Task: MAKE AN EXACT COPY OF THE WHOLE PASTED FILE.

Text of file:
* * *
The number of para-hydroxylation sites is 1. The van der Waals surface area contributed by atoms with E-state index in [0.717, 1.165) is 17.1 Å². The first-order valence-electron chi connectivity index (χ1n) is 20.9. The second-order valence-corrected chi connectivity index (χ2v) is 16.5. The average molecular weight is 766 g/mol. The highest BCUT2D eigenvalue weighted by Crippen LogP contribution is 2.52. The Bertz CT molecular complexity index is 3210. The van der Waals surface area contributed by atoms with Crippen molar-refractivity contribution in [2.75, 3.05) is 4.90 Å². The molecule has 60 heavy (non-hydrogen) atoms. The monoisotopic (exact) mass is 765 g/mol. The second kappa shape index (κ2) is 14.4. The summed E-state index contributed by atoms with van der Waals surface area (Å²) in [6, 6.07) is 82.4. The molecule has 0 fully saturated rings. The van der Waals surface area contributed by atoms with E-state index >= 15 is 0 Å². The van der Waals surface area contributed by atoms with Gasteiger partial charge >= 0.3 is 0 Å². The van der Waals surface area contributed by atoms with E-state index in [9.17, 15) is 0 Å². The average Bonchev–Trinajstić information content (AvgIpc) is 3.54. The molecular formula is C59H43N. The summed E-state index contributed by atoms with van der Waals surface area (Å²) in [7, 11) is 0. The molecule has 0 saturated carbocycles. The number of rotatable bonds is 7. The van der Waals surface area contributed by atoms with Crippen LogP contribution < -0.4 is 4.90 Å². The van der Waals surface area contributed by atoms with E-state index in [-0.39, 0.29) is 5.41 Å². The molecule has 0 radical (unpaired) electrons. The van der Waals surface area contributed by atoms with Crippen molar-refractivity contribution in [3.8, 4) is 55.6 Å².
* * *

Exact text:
The number of para-hydroxylation sites is 1. The van der Waals surface area contributed by atoms with E-state index in [0.717, 1.165) is 17.1 Å². The first-order valence-electron chi connectivity index (χ1n) is 20.9. The second-order valence-corrected chi connectivity index (χ2v) is 16.5. The average molecular weight is 766 g/mol. The highest BCUT2D eigenvalue weighted by Crippen LogP contribution is 2.52. The Bertz CT molecular complexity index is 3210. The van der Waals surface area contributed by atoms with Crippen molar-refractivity contribution in [2.75, 3.05) is 4.90 Å². The molecule has 60 heavy (non-hydrogen) atoms. The monoisotopic (exact) mass is 765 g/mol. The second kappa shape index (κ2) is 14.4. The summed E-state index contributed by atoms with van der Waals surface area (Å²) in [6, 6.07) is 82.4. The molecule has 0 fully saturated rings. The van der Waals surface area contributed by atoms with E-state index >= 15 is 0 Å². The van der Waals surface area contributed by atoms with Gasteiger partial charge >= 0.3 is 0 Å². The van der Waals surface area contributed by atoms with E-state index in [9.17, 15) is 0 Å². The average Bonchev–Trinajstić information content (AvgIpc) is 3.54. The molecular formula is C59H43N. The summed E-state index contributed by atoms with van der Waals surface area (Å²) in [7, 11) is 0. The molecule has 0 saturated carbocycles. The number of rotatable bonds is 7. The van der Waals surface area contributed by atoms with Crippen LogP contribution < -0.4 is 4.90 Å². The van der Waals surface area contributed by atoms with E-state index in [-0.39, 0.29) is 5.41 Å². The molecule has 0 radical (unpaired) electrons. The van der Waals surface area contributed by atoms with Crippen molar-refractivity contribution in [3.8, 4) is 55.6 Å².